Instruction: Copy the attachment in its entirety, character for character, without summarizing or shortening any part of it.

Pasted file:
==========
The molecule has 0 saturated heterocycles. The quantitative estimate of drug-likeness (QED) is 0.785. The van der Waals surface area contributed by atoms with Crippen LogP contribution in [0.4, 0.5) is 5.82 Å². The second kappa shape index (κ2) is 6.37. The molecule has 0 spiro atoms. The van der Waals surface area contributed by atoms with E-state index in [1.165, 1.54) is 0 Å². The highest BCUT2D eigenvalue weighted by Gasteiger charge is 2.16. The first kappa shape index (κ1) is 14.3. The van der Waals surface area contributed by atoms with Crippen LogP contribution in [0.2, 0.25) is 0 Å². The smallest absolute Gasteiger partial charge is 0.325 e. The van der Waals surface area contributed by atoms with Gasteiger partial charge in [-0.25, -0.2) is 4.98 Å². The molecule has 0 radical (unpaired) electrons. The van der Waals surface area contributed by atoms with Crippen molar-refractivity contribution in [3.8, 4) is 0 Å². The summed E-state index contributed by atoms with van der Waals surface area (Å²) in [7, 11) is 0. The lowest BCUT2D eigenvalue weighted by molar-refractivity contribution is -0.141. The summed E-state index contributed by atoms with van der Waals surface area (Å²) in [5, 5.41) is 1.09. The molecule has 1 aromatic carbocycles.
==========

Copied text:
The molecule has 0 saturated heterocycles. The quantitative estimate of drug-likeness (QED) is 0.785. The van der Waals surface area contributed by atoms with Crippen LogP contribution in [0.4, 0.5) is 5.82 Å². The second kappa shape index (κ2) is 6.37. The molecule has 0 spiro atoms. The van der Waals surface area contributed by atoms with E-state index in [1.165, 1.54) is 0 Å². The highest BCUT2D eigenvalue weighted by Gasteiger charge is 2.16. The first kappa shape index (κ1) is 14.3. The van der Waals surface area contributed by atoms with Crippen LogP contribution in [0.2, 0.25) is 0 Å². The smallest absolute Gasteiger partial charge is 0.325 e. The van der Waals surface area contributed by atoms with Gasteiger partial charge in [-0.25, -0.2) is 4.98 Å². The molecule has 0 radical (unpaired) electrons. The van der Waals surface area contributed by atoms with Crippen molar-refractivity contribution in [3.8, 4) is 0 Å². The summed E-state index contributed by atoms with van der Waals surface area (Å²) in [7, 11) is 0. The lowest BCUT2D eigenvalue weighted by molar-refractivity contribution is -0.141. The summed E-state index contributed by atoms with van der Waals surface area (Å²) in [5, 5.41) is 1.09. The molecule has 1 aromatic carbocycles.